Imelda Visaya-Abaño
Rex L. Navarro
Rosa T. Perez
Publication Date
Publication Date: 
September 17, 2016

"Aside from being a source of timely information and a vehicle of social engagement and mobilization, the media serve to amplify the voice of the people, articulating climate change issues and concerns that can help influence and mobilize policy-makers, government officials, change agents and development organizations." - Leocadio S. Sebastian, PhD, Regional Program Leader, CGIAR Research Program on Climate Change Agriculture and Food Security in Southeast Asia (CCAFS SEA)

Klima 101: A Climate Change Guidebook for Philippine Journalists aims to help journalists and editors, including journalism teachers and trainers, to navigate and understand scientific issues better. It hopes to provide a clear idea of the nature of climate change, what types of data and information journalists need to write or produce a story (particularly on the impact of climate change on agriculture and food security), how to report climate issues effectively, and how to influence decision-making in the process, as well as generate public debate and action.

Each chapter is designed to provide background information that can be useful in understanding challenges that journalists face in covering climate change:

  • Chapter 1 gives an overview of what scientists know about the climate system and how it works. It introduces basic concepts concerning the likely impacts and a range of possible solutions, scientific data on the observed changes and impacts to the Philippines, and the challenge to the agriculture sector.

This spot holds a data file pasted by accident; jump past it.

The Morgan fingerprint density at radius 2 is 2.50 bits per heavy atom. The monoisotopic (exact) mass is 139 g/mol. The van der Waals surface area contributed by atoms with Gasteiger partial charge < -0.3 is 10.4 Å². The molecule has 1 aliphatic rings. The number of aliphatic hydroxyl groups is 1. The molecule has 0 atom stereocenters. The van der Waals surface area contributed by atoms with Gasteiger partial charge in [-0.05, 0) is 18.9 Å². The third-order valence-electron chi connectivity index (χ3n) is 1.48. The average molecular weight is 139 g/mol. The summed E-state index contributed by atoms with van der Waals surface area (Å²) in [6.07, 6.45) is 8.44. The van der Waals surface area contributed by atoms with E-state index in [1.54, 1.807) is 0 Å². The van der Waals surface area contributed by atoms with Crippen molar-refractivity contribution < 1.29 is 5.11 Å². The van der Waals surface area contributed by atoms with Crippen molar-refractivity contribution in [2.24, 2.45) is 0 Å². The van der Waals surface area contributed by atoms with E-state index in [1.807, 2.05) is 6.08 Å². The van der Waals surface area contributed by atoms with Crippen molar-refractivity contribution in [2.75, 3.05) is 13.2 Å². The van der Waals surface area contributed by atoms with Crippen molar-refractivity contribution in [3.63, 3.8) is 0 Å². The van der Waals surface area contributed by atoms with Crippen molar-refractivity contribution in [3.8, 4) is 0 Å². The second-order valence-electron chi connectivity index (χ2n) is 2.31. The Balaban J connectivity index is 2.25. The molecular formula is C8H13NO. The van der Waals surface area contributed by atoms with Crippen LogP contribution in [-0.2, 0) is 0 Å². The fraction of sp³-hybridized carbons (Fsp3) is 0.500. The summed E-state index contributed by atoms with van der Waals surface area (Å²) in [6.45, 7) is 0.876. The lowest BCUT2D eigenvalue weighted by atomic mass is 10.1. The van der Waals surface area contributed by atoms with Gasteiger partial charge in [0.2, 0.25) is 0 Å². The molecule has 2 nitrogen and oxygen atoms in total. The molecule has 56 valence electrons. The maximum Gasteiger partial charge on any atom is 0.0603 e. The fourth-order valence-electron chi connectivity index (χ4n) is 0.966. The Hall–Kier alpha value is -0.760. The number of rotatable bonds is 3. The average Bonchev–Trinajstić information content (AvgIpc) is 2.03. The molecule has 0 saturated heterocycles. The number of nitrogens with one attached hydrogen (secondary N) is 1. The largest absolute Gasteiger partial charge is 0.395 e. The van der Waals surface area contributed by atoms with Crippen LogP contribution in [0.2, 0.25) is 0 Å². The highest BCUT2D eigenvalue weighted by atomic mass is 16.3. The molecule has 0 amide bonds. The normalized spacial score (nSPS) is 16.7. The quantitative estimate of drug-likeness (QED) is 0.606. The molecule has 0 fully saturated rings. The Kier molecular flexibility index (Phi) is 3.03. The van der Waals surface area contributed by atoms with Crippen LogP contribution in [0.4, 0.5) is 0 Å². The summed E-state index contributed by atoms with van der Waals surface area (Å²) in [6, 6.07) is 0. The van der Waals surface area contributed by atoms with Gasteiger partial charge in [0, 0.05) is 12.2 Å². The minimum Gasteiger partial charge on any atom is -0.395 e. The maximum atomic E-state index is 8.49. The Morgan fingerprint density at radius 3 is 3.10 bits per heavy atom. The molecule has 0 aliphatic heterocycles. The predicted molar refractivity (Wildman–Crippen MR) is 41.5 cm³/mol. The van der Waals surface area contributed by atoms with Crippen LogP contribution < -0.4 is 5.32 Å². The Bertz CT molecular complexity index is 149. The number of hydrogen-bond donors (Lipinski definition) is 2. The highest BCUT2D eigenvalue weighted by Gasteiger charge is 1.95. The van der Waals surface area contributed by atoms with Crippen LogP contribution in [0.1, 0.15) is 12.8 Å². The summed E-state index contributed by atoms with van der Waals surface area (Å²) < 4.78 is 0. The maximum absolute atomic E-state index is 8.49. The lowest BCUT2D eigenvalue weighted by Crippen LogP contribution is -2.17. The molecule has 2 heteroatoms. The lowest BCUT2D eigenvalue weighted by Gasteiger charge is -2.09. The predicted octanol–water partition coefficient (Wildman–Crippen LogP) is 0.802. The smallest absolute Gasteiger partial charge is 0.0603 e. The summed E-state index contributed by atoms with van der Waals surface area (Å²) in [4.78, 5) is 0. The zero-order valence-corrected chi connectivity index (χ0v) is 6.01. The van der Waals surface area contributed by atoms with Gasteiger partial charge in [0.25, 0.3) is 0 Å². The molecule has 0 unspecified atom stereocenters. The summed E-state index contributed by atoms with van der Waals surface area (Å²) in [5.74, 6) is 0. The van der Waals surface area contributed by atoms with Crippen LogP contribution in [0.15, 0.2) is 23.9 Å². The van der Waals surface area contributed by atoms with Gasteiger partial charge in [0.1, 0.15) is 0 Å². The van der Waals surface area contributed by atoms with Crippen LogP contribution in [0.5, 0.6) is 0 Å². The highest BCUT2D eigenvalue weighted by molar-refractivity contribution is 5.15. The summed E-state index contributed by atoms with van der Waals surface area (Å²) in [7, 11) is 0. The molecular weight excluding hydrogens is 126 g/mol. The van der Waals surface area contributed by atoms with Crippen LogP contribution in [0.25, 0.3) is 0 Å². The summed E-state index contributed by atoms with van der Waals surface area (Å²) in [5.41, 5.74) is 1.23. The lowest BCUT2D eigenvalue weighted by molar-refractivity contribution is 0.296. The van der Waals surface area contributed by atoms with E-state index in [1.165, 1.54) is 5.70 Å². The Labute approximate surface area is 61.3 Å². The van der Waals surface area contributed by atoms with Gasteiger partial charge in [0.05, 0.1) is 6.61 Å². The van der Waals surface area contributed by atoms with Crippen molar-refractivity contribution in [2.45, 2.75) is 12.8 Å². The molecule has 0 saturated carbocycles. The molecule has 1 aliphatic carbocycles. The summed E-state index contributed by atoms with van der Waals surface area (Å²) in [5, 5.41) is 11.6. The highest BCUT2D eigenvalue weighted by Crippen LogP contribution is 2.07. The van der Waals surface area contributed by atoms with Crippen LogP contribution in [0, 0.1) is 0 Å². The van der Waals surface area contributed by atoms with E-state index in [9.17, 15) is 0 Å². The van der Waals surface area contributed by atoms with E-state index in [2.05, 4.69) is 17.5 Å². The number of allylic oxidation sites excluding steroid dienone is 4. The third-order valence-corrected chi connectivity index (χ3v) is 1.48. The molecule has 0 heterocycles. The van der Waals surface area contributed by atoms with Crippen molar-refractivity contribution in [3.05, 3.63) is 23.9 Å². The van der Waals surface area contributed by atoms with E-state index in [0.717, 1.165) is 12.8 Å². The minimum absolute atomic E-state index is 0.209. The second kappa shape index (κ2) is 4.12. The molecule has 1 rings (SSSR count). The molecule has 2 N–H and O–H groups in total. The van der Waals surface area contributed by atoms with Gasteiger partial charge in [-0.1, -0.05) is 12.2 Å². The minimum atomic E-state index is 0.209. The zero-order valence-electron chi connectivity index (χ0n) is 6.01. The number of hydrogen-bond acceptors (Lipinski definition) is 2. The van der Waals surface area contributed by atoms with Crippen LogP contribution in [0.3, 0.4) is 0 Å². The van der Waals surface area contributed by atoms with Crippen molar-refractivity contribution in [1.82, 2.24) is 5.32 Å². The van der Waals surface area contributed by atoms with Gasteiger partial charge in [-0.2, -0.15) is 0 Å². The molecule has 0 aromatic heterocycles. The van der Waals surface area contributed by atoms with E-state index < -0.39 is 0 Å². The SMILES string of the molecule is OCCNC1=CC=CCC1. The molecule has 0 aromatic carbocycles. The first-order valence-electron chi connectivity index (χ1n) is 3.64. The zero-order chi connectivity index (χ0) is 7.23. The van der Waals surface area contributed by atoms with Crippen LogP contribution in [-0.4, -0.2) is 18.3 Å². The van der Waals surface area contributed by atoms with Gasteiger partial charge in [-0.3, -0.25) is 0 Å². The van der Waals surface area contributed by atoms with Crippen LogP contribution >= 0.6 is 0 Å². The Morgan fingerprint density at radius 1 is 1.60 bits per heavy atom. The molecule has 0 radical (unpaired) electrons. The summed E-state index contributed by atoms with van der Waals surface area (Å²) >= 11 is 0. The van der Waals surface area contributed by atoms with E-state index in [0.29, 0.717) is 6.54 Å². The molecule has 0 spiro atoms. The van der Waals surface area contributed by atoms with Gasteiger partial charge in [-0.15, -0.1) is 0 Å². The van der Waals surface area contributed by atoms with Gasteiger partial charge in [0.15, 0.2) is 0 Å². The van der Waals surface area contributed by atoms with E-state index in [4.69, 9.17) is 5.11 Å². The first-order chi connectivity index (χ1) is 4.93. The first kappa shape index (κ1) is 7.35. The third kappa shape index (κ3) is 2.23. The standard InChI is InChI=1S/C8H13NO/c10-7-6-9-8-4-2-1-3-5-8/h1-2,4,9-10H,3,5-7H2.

• Chapter 2 discusses agriculture as the country's backbone for sustainable attainment of food security. This chapter consists of the impacts of climate change on agriculture, crop production, livestock, fisheries, water resources, and food security. It introduces the concept of climate-smart agriculture and other agricultural practices to make communities resilient.
  • Chapter 3 provides brief background information on climate change plans and policies of the Philippine government.
  • Chapter 4 uses straightforward language to help journalists deal with the complexities of climate change stories. It includes the larger issue of what journalists need to pursue after the Paris Agreement was adopted in December 2015 during the 21st Conference of Parties (COP21) of the United Nations Framework Convention on Climate Change (UNFCCC). Aside from the pitfalls and quick tips on reporting, this chapter also tackles the outcome of a 3-year study on the challenges and opportunities faced by Filipino journalists in communicating climate change. It features a sampling of climate change stories written by local journalists.
  • Chapter 5 includes a quick note on agriculture and climate change reporting and summarises the discussion of a series of climate change media workshops held in the Philippines from 2015 to 2016, in which more than 500 journalists from Legazpi City, Tacloban City, Siargao Island, and Tuguegarao City participated. The workshops were organised by the International Rice Research Institute (IRRI), CCAFS SEA, the Department of Agriculture, the Philippine Network of Environmental Journalists (PNEJ), and the Philippine Agricultural Journalists (PAJ).
  • A glossary of technical terms is designed to help journalists in understanding and reporting climate change and communicating this to the average reader. Though not an exhaustive list, it provides details of non-media organisations, inter-governmental organisations, and research centres working on climate change in the Philippines.

The guidebook represents a joint effort among scientists, communicators, and journalists facilitated by CCAFS SEA, with the Department of Agriculture, PNEJ, and the PAJ.

Number of Pages: 



Earth Journalism Network (EJN), January 24 2017.